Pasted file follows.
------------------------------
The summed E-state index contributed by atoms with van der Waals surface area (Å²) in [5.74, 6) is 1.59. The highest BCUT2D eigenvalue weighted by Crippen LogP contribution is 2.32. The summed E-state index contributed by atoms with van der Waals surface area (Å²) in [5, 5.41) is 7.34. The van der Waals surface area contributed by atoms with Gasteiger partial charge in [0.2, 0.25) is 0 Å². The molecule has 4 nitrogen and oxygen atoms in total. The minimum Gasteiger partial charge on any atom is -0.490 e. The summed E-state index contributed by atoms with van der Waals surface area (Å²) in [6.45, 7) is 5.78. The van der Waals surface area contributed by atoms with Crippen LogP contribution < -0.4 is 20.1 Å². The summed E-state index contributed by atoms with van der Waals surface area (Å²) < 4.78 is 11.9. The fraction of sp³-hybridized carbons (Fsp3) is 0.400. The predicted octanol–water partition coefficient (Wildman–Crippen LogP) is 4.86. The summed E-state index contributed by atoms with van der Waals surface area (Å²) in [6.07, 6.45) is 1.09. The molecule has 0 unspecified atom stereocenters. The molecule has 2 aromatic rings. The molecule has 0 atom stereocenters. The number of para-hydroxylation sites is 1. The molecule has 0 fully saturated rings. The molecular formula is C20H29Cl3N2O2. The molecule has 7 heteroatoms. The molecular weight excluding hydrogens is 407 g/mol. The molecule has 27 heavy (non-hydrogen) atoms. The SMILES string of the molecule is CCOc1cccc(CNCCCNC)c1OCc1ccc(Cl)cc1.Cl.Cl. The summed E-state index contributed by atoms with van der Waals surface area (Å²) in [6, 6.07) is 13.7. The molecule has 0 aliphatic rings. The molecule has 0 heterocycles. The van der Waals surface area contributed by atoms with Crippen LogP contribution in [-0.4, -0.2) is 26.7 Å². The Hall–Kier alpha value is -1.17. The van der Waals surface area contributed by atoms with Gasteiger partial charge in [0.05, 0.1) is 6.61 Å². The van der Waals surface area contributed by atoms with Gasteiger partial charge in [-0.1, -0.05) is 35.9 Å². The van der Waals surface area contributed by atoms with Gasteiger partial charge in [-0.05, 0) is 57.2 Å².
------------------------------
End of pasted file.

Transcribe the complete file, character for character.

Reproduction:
The summed E-state index contributed by atoms with van der Waals surface area (Å²) in [5.74, 6) is 1.59. The highest BCUT2D eigenvalue weighted by Crippen LogP contribution is 2.32. The summed E-state index contributed by atoms with van der Waals surface area (Å²) in [5, 5.41) is 7.34. The van der Waals surface area contributed by atoms with Gasteiger partial charge in [0.2, 0.25) is 0 Å². The molecule has 4 nitrogen and oxygen atoms in total. The minimum Gasteiger partial charge on any atom is -0.490 e. The summed E-state index contributed by atoms with van der Waals surface area (Å²) in [6.45, 7) is 5.78. The van der Waals surface area contributed by atoms with Crippen LogP contribution < -0.4 is 20.1 Å². The summed E-state index contributed by atoms with van der Waals surface area (Å²) < 4.78 is 11.9. The fraction of sp³-hybridized carbons (Fsp3) is 0.400. The predicted octanol–water partition coefficient (Wildman–Crippen LogP) is 4.86. The summed E-state index contributed by atoms with van der Waals surface area (Å²) in [6.07, 6.45) is 1.09. The molecule has 0 unspecified atom stereocenters. The molecule has 2 aromatic rings. The molecule has 0 atom stereocenters. The number of para-hydroxylation sites is 1. The molecule has 0 fully saturated rings. The molecular formula is C20H29Cl3N2O2. The molecule has 7 heteroatoms. The molecular weight excluding hydrogens is 407 g/mol. The molecule has 27 heavy (non-hydrogen) atoms. The SMILES string of the molecule is CCOc1cccc(CNCCCNC)c1OCc1ccc(Cl)cc1.Cl.Cl. The summed E-state index contributed by atoms with van der Waals surface area (Å²) in [6, 6.07) is 13.7. The molecule has 0 aliphatic rings. The molecule has 0 heterocycles. The van der Waals surface area contributed by atoms with Crippen LogP contribution in [-0.4, -0.2) is 26.7 Å². The Hall–Kier alpha value is -1.17. The van der Waals surface area contributed by atoms with Gasteiger partial charge in [0.05, 0.1) is 6.61 Å². The van der Waals surface area contributed by atoms with Gasteiger partial charge in [-0.1, -0.05) is 35.9 Å². The van der Waals surface area contributed by atoms with Gasteiger partial charge in [-0.05, 0) is 57.2 Å².